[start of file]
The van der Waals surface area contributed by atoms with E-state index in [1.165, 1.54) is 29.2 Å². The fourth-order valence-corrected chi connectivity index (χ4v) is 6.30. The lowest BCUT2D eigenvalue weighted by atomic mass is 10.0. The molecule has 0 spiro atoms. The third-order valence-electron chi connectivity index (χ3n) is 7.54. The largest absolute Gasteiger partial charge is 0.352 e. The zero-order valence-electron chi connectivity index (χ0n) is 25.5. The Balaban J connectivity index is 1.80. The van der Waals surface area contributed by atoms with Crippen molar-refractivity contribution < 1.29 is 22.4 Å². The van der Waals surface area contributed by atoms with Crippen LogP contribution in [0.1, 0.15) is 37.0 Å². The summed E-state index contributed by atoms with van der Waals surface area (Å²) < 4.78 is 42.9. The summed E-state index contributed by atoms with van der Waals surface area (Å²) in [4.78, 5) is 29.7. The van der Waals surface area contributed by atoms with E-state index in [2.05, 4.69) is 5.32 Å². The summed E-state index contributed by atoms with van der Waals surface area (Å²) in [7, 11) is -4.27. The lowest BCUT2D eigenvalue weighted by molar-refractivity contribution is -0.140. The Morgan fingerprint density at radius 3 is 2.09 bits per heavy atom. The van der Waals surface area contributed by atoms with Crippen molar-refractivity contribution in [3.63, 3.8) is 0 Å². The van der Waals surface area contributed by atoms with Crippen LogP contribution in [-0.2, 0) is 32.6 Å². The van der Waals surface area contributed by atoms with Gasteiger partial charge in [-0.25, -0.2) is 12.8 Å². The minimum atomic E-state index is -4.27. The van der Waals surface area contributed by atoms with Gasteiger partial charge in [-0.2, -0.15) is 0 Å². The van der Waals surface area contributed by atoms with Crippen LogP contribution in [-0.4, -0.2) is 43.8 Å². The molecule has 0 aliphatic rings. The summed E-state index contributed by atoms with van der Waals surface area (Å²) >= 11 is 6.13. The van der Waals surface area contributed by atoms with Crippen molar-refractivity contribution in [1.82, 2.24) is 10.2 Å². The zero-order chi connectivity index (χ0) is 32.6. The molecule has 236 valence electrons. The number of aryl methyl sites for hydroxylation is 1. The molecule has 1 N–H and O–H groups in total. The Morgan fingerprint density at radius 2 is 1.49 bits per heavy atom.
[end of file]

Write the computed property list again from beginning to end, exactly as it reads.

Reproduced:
The van der Waals surface area contributed by atoms with E-state index in [1.165, 1.54) is 29.2 Å². The fourth-order valence-corrected chi connectivity index (χ4v) is 6.30. The lowest BCUT2D eigenvalue weighted by atomic mass is 10.0. The molecule has 0 spiro atoms. The third-order valence-electron chi connectivity index (χ3n) is 7.54. The largest absolute Gasteiger partial charge is 0.352 e. The zero-order valence-electron chi connectivity index (χ0n) is 25.5. The Balaban J connectivity index is 1.80. The van der Waals surface area contributed by atoms with Crippen molar-refractivity contribution < 1.29 is 22.4 Å². The van der Waals surface area contributed by atoms with Crippen LogP contribution in [0.1, 0.15) is 37.0 Å². The summed E-state index contributed by atoms with van der Waals surface area (Å²) < 4.78 is 42.9. The summed E-state index contributed by atoms with van der Waals surface area (Å²) in [4.78, 5) is 29.7. The van der Waals surface area contributed by atoms with E-state index in [2.05, 4.69) is 5.32 Å². The summed E-state index contributed by atoms with van der Waals surface area (Å²) in [7, 11) is -4.27. The lowest BCUT2D eigenvalue weighted by molar-refractivity contribution is -0.140. The Morgan fingerprint density at radius 3 is 2.09 bits per heavy atom. The van der Waals surface area contributed by atoms with Crippen molar-refractivity contribution in [3.63, 3.8) is 0 Å². The van der Waals surface area contributed by atoms with Crippen LogP contribution in [-0.2, 0) is 32.6 Å². The van der Waals surface area contributed by atoms with Gasteiger partial charge in [-0.25, -0.2) is 12.8 Å². The minimum atomic E-state index is -4.27. The van der Waals surface area contributed by atoms with Gasteiger partial charge in [-0.2, -0.15) is 0 Å². The van der Waals surface area contributed by atoms with Crippen LogP contribution in [-0.4, -0.2) is 43.8 Å². The molecule has 0 aliphatic rings. The summed E-state index contributed by atoms with van der Waals surface area (Å²) >= 11 is 6.13. The van der Waals surface area contributed by atoms with Crippen molar-refractivity contribution in [1.82, 2.24) is 10.2 Å². The zero-order chi connectivity index (χ0) is 32.6. The molecule has 236 valence electrons. The number of aryl methyl sites for hydroxylation is 1. The molecule has 1 N–H and O–H groups in total. The Morgan fingerprint density at radius 2 is 1.49 bits per heavy atom.